Sleep – top tips for getting sufficient sleep
Are you sleeping well?
If you are not really attending to this essential bit of brain maintenance, you are increasing your risk of dementia, heart disease, high blood pressure, weight gain, diabetes and even cancer. Back in 2007, the World Health Organisation declared shift-work carcinogenic as the body never adjusts to reversing night and day.
Yet humans are the only mammal which actively and deliberately reduces their sleep to sub-healthy levels. Last week I presented a ‘Resilience’ webinar to a group of 60 lawyers. In the section where they used voting buttons the group reported that over 80% had not had five good night’s sleep in the past week. 10% were regularly sleeping less than five hours a night. So I was facing a group of highly intelligent professionals who were actively reducing their brain power and body functionality every day of the working week. They were operating in perpetual sleep deprivation. Recent research from Iowa State University has shown that sleeping only five hours a night increases irritability and anger – so look out their colleagues! Some insisted they caught up at the weekend. I am sorry my friends – that’s a myth. Sleep is lost forever.
So why, when we are more advanced than any society that has gone before us, are we actively doing something (sleep deprivation) which if taken to an extreme would kill us faster than starvation? I think the trouble is that many of the good things in life are the very things which mess up the essential support of a healthy life. Consider the following.
Coffee has become the modern day cuppa. We take it as normal to walk the streets to work with a large latte. Then pop out for caffeine kick at lunch-time and maybe an energy booster in the afternoon when we hit that three o’clock dip. Between the Americanos we sip on diet drinks full of caffeine. But do we think, when we savour the cappuccino, that our lovely drink will take at least eight hours to leave our body and for every hour we are processing it, our bodies are held back from the natural build-up of adenosine which naturally guides our brains towards slumber. So if you are the person who drinks the black stuff after midday, you are likely messing up your sleep.
Advice: One cup a day before 11.00 a.m. Drink water and low-caffeine drinks for the rest of the day.
A relaxing drink has become a natural part of the evening for many. Gone are the day when our parents bought a bottle of Mateus Rosé for a treat at the weekend! But that tipple is having a nasty impact on your shut-eye. Many people say a drink helps them sleep. True – it will help you drop off faster. But then the nasties start. Even moderate alcohol in your system disrupts the circadian rhythms of your body and then undermines the sleep architecture – that lovely rhythm of light, deep and REM sleep which is essential to clearing the build-up of proteins and chemicals out of our brain. So that gin and tonic which makes you feel relaxed will hit both your brain and your liver.
Advice: Go four days a week alcohol free.
We live in a world where travel has never been cheaper. But long-haul flights into a different time-zone impact your brain and your micro-biome. I have now been in a fog of jet-lag for five days. If you look at the research I should be approaching normality on Saturday as it takes one day to recover for every hour out of your normal time zone you went. As I was in Chicago and Massachusetts, I am calculating six nights of restless sleep and six days of brain-fog. Many years ago, I barely noticed the impact of a career which whizzed me round the world, zapping my sleep patterns and jetting me into a reversal of night and day. These days of older brain and body, it is truly vile. Again it is the effect on circadian rhythms - the natural sign wave of energy levels which flow through our sleeping and waking. Over time, significant circadian disruption leads to leaky gut which makes your body toxic.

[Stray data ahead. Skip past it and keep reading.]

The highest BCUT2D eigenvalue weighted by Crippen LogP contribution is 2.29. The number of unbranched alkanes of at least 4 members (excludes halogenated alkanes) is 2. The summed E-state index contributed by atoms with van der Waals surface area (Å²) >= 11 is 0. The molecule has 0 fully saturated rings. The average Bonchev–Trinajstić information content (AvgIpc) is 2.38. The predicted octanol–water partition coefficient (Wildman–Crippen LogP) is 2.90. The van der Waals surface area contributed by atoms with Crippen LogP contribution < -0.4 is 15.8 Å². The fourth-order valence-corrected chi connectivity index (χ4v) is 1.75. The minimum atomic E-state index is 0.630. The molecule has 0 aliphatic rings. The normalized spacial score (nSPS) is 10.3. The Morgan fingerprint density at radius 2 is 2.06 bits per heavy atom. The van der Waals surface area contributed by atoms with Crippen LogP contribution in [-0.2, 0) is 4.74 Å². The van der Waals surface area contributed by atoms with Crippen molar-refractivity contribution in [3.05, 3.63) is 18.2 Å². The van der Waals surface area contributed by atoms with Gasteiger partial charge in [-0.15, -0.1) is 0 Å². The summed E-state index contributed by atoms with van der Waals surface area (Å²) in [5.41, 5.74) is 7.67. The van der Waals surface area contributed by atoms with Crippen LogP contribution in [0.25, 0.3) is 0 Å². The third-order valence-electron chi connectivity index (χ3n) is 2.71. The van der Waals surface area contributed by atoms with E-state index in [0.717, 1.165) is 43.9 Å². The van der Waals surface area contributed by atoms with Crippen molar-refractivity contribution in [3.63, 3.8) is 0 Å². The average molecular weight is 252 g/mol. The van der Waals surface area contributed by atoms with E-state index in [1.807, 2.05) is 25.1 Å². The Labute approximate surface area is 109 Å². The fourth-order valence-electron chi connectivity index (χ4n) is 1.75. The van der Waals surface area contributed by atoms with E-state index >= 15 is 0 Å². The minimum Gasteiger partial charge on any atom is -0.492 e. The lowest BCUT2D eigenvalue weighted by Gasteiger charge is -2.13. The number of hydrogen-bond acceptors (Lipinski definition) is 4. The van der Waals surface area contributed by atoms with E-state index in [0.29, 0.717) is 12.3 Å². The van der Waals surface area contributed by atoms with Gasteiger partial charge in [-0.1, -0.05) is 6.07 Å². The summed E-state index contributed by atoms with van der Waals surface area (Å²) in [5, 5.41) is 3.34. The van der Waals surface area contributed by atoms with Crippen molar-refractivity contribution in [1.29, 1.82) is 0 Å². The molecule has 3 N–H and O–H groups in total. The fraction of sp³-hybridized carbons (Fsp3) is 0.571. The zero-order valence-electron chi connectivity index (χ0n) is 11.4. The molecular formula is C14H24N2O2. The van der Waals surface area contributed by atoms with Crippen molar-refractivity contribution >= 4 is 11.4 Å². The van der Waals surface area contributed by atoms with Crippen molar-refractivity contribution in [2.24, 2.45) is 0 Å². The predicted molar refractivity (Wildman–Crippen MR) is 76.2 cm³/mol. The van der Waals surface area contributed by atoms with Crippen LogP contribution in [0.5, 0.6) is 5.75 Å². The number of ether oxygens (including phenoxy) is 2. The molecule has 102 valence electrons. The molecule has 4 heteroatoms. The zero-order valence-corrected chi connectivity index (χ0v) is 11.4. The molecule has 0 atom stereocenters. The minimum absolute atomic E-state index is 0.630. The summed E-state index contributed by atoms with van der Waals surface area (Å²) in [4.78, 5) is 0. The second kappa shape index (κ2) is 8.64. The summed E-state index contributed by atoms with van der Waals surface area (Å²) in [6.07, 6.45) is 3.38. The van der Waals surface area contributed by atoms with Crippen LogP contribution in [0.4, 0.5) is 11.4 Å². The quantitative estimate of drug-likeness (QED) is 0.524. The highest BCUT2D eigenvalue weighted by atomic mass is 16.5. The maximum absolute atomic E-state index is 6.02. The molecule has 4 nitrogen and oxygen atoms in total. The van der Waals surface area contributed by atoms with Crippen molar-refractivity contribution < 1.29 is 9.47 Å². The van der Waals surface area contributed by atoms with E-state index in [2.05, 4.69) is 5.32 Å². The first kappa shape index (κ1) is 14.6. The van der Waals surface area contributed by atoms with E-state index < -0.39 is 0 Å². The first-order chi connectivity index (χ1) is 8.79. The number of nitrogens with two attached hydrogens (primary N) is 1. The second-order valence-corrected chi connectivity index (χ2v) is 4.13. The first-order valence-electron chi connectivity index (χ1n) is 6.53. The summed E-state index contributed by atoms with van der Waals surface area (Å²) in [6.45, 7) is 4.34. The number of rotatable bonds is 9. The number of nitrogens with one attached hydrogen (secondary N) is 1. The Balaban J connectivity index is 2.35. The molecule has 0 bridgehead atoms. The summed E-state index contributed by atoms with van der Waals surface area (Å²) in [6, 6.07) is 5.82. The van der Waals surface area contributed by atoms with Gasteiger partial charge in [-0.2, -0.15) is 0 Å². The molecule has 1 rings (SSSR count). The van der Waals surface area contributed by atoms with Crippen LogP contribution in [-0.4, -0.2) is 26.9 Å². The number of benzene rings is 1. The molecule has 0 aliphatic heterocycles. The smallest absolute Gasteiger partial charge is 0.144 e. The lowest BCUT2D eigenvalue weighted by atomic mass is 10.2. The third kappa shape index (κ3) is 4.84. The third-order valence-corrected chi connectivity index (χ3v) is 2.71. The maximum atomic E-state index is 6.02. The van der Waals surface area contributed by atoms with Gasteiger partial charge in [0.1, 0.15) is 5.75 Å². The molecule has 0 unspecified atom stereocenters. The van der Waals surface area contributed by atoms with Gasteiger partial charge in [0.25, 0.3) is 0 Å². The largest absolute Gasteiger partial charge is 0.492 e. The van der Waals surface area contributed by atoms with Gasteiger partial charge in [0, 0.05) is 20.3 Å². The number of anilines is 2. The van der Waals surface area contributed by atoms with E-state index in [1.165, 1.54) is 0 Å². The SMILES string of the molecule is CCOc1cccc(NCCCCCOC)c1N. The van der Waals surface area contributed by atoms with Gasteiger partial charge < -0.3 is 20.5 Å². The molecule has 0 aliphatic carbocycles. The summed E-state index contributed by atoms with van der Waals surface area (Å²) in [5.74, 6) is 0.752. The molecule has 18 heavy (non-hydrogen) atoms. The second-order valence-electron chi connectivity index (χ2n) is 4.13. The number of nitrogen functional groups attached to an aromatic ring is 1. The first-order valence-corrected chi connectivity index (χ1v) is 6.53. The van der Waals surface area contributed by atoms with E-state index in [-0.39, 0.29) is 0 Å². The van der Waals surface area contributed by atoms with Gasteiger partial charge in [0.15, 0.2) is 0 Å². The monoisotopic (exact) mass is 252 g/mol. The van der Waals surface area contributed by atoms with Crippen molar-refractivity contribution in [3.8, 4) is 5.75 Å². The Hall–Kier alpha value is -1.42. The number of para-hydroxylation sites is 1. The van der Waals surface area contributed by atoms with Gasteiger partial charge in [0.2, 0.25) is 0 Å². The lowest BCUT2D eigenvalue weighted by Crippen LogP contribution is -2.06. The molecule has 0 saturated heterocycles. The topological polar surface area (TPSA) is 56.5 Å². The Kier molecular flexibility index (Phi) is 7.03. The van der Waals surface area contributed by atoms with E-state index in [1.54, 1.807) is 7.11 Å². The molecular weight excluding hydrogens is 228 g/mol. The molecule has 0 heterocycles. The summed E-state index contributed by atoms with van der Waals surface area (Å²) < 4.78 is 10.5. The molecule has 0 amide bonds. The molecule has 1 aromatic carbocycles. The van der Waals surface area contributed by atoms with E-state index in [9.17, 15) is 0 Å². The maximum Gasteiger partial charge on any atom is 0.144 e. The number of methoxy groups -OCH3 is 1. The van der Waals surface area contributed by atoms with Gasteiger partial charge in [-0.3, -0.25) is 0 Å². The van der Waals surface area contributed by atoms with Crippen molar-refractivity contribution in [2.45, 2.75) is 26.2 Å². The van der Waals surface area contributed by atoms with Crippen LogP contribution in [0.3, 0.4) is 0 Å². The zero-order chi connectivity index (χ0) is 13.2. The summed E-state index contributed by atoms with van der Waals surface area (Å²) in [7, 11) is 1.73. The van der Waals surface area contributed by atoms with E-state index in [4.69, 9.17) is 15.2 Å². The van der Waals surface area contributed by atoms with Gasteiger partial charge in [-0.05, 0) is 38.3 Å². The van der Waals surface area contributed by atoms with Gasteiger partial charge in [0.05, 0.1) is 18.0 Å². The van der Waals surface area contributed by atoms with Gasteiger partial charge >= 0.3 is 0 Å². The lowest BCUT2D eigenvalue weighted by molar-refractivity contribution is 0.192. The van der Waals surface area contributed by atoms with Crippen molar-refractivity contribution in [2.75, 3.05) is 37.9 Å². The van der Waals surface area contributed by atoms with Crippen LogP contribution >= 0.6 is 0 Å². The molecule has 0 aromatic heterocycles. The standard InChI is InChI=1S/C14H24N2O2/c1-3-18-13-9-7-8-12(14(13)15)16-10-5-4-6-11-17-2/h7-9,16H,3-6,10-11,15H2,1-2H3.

Advice: Avoid alcohol and processed food on long-haul flights. Try to sleep as you fly and drink plenty of water. On arrival try to get into a regular sleep pattern – getting up and retiring at the same time to minimise sleep deprivation. Use mindfulness and magnesium to aid sleep in a different time zone.
Yes we love our phones, our iPads, our lap-tops, our health monitors, our Kindles – they give us lifestyle and connectivity 24 hours a day. They mean we can wake up in the night and instead of lying there is the misery of insomnia, we can do something fun, or useful or work. Our kids wake up and start their social media for the night. But what effect is this having on our brain? The second you look at that blue light (the light in all such technology) your body stops the production of melatonin – and that wakes you up. In effect, you trick your brain into thinking it is dawn and time to wake-up. The result is that your brain cannot complete its glymphatic drainage and all the proteins and chemicals which have built up over the day are left in your brain cells. The long term effect is depression, brain fog and now it has been linked to Alzheimer’s.
Advice: Turn off all technology at last an hour before bedtime. Keep it out of the bedroom. If you wake – do not turn it on. Read our Top tips for rapid Relaxation article beforehand instead so you can lull yourself back into slumber.
Finally, if you are having difficulty sleeping in general – take a look at our article on getting a good night’s sleep. Work on getting into good sleep habits. Do that and you will have a good chance of still reading Staying Sassy when you are 92!